Grin and Bare It: The Street Politics of Smiling | KCET
Grin and Bare It: The Street Politics of Smiling
There's an old home movie that my family likes to watch, given to us by a former neighbor who was up on the latest technology in 1964. In this silent black-and-white movie it is Easter Sunday, and all the kids on the block are gathered in the neighbor's backyard for an egg and candy hunt. My three older siblings, all of them under the age of 10, are among them. The day is bright and everyone is running around happily, sometimes waving at the camera or darting past its field of vision as they search for holiday grail.
The camera pans over to the sliding glass door in front of the back porch where my mother is standing. She is dressed smartly, her hair done in a Jackie Kennedy-esque style. She is smiling. I am peering out from behind her, two years old and not smiling at all; in fact, I am glowering like I resent being there. My brow is furrowed and the shadows on my face cast by the bright sun intensify the bona fide frown. Even for a two-year-old not quite used to the world and occasions like this, I am a dramatic contrast to the gaiety around me. My mother tries to encourage me to look at the camera and lighten up, maybe join in the fun, though she doesn't try very hard. She seems used to it already.
My family always laughs aloud when they see this part of the movie. "Look at you!" they shout. "Not smiling, all put out, mouth all stuck out. You haven't changed at all."
Really? I think at first they are making fun of me, and I feel a surge of another, ancient resentment rooted in years of being a middle child -- what did any of them know about me, anyway? Then I realize they are right. I don't walk around with my mouth stuck out anymore, but I am not a serial smiler. I never have been. Maybe it was because I was timid -- I hated loud noises and loud, chaotic parties. Or maybe because I talked to myself and read a lot of books and thought a lot afterward about what I'd read.
But for whatever reason, a non-smile was my default expression, which personally never thought of as a frown, just as my face at rest. Neutral. But the rest of the world saw it as a kind of pathology that needed correcting. "What's wrong?" adults would ask me kindly, and kids would ask almost sneeringly. "You look so serious." When I got older, men on the street would chide me for looking so forbidding, marring what was to them an otherwise pleasant appearance. "Lighten up, girl!" they'd say by way of encouragement. "Things can't be all that bad." I always wanted to say back, oh yes they can. Sometimes they are. Instead I flashed a brief smile before relaxing back into my normal look, sometimes known as the look. This wasn't the most honest response, but it kept inquiring strangers at bay. For somebody who had no problem living in her own head -- as a reader and observer, later, a writer -- that was the goal.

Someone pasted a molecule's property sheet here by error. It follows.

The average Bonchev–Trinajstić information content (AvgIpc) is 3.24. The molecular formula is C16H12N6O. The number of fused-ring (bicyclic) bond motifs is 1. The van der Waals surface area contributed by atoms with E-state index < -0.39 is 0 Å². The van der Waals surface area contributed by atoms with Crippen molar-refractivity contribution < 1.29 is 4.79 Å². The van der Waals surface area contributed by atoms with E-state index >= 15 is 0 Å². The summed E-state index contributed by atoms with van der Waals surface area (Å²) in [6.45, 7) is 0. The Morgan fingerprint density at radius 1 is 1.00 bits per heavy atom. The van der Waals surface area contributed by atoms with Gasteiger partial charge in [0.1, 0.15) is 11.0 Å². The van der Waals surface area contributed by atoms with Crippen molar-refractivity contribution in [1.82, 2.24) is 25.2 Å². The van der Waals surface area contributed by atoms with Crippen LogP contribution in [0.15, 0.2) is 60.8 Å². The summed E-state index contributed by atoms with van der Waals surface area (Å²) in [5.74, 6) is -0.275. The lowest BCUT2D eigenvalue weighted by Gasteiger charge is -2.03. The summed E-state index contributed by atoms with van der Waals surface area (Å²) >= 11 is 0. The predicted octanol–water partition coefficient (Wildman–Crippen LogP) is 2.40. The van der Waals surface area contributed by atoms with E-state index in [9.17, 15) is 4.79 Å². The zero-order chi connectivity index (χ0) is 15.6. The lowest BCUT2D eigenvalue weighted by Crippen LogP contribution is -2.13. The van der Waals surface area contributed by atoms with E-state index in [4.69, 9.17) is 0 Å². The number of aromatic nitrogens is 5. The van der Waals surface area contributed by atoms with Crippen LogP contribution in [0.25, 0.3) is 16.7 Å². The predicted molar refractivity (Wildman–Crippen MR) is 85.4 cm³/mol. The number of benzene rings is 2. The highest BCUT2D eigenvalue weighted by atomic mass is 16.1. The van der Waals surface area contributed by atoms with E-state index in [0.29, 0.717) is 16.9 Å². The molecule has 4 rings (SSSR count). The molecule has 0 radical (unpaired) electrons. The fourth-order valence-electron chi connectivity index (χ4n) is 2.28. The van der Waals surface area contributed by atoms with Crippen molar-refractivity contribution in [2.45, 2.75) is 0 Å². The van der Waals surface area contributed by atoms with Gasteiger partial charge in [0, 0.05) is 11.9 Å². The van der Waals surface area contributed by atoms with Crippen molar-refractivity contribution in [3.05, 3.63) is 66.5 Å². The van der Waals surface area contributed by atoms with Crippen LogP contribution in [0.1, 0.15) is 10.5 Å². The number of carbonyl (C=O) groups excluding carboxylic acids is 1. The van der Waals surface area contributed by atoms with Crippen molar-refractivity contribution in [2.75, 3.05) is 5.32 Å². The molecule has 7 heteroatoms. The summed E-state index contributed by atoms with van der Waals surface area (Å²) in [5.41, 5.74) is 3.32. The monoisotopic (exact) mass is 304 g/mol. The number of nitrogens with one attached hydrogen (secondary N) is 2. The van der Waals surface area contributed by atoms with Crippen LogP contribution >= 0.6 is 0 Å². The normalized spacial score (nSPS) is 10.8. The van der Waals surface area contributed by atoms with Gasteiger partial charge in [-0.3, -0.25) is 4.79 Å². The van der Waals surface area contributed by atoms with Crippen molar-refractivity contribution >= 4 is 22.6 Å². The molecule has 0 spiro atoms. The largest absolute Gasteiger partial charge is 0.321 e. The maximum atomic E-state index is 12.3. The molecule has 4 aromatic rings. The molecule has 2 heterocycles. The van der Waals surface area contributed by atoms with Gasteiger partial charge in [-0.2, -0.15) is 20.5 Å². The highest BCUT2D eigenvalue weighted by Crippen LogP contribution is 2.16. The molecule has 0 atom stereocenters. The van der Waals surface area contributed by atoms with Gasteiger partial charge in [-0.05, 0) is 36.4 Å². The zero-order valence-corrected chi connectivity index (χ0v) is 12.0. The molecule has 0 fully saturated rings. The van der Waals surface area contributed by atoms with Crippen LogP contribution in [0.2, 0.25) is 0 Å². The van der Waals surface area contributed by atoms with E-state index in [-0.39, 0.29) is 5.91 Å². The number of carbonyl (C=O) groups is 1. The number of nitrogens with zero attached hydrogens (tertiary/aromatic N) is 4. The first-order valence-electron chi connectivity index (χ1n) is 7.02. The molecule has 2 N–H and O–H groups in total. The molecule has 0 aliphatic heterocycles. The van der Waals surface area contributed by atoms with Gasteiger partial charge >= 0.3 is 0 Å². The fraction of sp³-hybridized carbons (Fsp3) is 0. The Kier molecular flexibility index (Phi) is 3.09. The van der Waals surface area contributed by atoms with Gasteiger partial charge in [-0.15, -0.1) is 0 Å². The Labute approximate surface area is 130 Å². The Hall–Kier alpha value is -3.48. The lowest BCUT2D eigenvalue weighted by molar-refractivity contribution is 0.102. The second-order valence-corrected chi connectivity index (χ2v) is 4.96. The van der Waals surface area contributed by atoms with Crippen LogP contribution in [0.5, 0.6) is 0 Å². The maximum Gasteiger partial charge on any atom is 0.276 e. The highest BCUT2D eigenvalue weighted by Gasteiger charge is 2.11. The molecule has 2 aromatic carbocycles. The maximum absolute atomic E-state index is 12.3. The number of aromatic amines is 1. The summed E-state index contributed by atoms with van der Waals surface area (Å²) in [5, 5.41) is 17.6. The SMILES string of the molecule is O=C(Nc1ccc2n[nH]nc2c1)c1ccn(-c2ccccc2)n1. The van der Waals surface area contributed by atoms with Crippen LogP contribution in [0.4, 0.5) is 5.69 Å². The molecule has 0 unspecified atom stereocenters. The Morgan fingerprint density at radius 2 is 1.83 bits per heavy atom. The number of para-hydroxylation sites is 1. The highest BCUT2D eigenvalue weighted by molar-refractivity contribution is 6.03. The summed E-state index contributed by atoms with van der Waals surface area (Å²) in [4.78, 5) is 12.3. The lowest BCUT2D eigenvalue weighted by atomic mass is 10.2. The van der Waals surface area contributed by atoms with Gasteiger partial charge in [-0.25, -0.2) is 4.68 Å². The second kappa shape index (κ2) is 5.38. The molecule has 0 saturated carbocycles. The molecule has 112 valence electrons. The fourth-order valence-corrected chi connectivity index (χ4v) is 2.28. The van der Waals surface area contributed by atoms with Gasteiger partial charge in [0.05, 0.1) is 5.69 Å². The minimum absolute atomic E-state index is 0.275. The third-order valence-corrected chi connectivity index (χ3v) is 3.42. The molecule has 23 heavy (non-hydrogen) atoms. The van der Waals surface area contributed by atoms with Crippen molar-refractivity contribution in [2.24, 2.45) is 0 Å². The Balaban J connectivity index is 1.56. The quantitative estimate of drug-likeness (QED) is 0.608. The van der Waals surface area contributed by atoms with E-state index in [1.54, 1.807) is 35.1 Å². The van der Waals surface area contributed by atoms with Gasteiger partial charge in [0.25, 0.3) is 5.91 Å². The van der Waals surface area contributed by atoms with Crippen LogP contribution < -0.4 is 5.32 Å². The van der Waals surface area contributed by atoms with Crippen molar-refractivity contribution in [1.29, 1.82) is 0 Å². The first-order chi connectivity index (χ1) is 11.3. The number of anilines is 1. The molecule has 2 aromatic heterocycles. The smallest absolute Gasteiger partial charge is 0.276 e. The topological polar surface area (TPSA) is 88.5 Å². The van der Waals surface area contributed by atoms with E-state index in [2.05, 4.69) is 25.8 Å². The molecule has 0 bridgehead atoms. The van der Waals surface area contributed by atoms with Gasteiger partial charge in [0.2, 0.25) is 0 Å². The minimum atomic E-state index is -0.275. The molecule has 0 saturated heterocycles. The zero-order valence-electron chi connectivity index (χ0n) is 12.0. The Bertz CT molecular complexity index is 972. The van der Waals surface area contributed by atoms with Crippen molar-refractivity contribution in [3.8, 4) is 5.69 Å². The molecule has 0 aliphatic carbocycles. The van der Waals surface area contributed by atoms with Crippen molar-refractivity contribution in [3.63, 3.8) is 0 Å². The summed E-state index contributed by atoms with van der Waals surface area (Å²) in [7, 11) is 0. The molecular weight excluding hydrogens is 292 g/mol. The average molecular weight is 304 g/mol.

The oppression underlying the directive for women to smile is the provocative subject of a traveling public art series, Stop Telling Women to Smile, by New York-based artist Tatyana Fazlalizadeh, who swung through downtown L.A. recently. I really get it. But as oppressive as the smile directive could be to girls (I don't recall boys being ordered to smile) I understood where it came from.
In the black community in which I grew up, smiling reflected an optimism and emotional fortitude that was spiritual armor that everybody -- kids, grownups, professionals --needed in order to be successful in the real world. Showing distress or even looking troubled was not something you wanted to do amongst white folks who were judging you unfavorably anyway; a smile radiated confidence that firmly refuted those judgments. A smile also had purpose and dignity, the modern antithesis of the old shuck-and-jive grin born of minstrelsy and other forms of mindless entertainment that was all meant to reinforce the racial status quo. What I was encouraged to adopt in the '60s and '70s was a post-Movement, I'm-black-and-I'm proud kind of smile that spoke to a new racial order in which I mapped my own fate, danced for nobody but myself. A smile lit from within, not demanded from without.
I agreed with all that sentiment, even as a somber-faced child. I still do. But I remain fairly hopeless at telegraphing contentedness and confidence when I don't actually feel it. Wearing a mask, however valid the need, is not my strong suit, which is probably why I studied acting (not writing) in grad school; I thought I needed to at least learn how. Except that what I really learned is that acting is not about wearing masks at all, but about taking them off. It's about being yourself. I don't recall anybody ever advising me to do that. I suspect that if somebody had, I might have smiled for real.
A Q&A will immediately follow the screening with actor Susan Kelechi Watson and production designer Jade Healy.
After the screening, KCET Cinema Series host Pete Hammond conversed with director Fernando Ferreira Meirelles (City of Gold), and writer Anthony McCarten.
All around the United States is a 100-mile border zone where one can be searched and one's things seized. Policies way beyond what the constitution allows is regularly implemented. Artists drew on select sites. Here's what they realized.
Created by policymakers in the 1940s, the border zone extends 100 miles inland from the nation’s land and sea boundaries and houses nearly two-thirds of the U.S. population. It's also where the 4th amendment rights of the people have been subverted.
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